I was one of the first prominent Arab Americans to publicly condemn Hamas' practice of suicide bombings against Israeli civilians, beginning in February 2001, when these unconscionable acts started to become a consistent feature of the conflict between Israel and the Palestinians during the second Palestinian uprising against the Israeli occupation of East Jerusalem, the West Bank and Gaza Strip. I made a habit of describing this tactic as "cruel and stupid," a position on which I have never wavered.

The Cardinale campaign has also sought to impugn me based on comments I made in a student paper more than a decade ago about the late Israeli Prime Minister Yitzhak Rabin, long before I had any association with ADC or ATFP. I agree that those comments were intemperate and were, in fact, the language of a college student. On the other hand, the article was based on evidence that is not in any historical dispute and is recounted in detail in Rabin's own memoirs.

The efforts of Rabin, the late Palestinian President Yasser Arafat and others to craft a peace between Israel and the Palestinians were laudable, if ill-fated. They show that public figures, politicians and national leaders can evolve in their thinking and change their minds. This same privilege ought to be accorded to everyone else.

I suppose it is asking too much of Cardinale and his campaign, who didnot even know what job Ipresently have or, apparently, anything elseremotely accurate about me, to check the facts and come to any kind ofserious evaluation of my well-established views and track-record.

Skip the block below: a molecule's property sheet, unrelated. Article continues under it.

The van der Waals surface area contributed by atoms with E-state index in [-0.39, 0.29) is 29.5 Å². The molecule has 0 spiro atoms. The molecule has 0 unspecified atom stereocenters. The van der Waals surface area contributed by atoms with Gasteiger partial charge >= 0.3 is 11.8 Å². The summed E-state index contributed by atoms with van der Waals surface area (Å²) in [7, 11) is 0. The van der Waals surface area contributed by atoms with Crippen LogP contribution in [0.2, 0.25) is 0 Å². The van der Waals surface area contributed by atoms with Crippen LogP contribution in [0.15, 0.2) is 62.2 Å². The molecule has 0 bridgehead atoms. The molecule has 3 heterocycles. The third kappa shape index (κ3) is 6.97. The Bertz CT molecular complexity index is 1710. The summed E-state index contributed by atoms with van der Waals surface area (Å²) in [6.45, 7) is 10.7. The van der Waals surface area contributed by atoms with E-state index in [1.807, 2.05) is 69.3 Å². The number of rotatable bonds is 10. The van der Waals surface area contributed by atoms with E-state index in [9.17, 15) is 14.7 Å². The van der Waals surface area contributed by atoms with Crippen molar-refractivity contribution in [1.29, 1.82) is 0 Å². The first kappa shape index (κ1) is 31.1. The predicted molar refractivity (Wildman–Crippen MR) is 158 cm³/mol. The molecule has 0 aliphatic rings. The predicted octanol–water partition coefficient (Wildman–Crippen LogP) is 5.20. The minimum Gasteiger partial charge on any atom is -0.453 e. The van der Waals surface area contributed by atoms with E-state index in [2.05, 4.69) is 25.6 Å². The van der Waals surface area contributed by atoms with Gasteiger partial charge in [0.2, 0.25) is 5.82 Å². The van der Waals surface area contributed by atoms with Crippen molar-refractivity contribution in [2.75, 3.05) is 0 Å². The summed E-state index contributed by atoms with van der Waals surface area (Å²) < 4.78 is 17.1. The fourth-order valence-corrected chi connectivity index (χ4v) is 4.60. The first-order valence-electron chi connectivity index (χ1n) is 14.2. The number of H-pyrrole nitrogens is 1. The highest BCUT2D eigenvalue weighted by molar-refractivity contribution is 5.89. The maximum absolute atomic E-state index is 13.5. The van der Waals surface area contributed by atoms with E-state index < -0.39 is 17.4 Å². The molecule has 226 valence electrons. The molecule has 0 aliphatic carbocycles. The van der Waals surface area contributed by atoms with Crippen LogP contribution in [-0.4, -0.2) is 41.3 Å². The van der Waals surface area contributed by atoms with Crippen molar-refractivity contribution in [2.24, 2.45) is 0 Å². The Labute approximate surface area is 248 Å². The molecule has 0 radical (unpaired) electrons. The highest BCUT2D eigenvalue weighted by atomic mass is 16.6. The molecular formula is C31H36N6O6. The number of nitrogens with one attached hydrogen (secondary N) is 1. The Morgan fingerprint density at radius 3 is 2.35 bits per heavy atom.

This is a transparent effort to play on fear-mongering of ArabAmericans, exploit the legitimate concerns of the American people about terrorism and not only smear me unfairly but also apply a truly laughable level of guilt by association many times removed against a rival candidate – especially since to the best of my recollection until Cardinale's slanders surfaced I had never met or spoken with Mr. Khoury, let alone Mr. Ariyan.

Cardinale's slanders against me fall into a long-standing pattern of ethnic baiting used against Arab Americans in public life. In the past, candidates would routinely return contributions from Arab-American donors, although those days are thankfully largely behind us.

However, it remains the case that Arab-American candidates around the country find themselves the subject of ethnic slanders, and false and malicious innuendo hinting at sympathy for terrorism by desperate opponents.

Worse still, a disturbing pattern is emerging in the current campaign in New Jersey in which, as the New York Times has noted, candidates like Cardinale "are charging their opponents with being soft on terrorism — or rather, with knowing someone who is."

Sadly this turn of events in New Jersey shows that some unprincipled politicians still feel that ethnic baiting of this kind might still be an effective campaign tactic.

I am confident that the people of the Garden State will see through these repulsive efforts to manipulate their legitimate concerns and reject candidates who seek to use personal slanders, ethnic baiting and McCarthyite charges based on guilt by association and false accusations.

In this instance in particular, the pathetic and incredibly dishonest attempt to smear his political opponent by blatantly mischaracterizing my views and statements is yet another reason why the voters of New Jersey should to reject Cardinale's candidacy and vote for someone else.

Hussein Ibish is a Senior Fellow at the American Task Force on Palestine

Hussein Ibish, PhD
Executive Director, Hala Foundation
Senior Fellow, ATFP

Arab leader says Cardinale is race baiting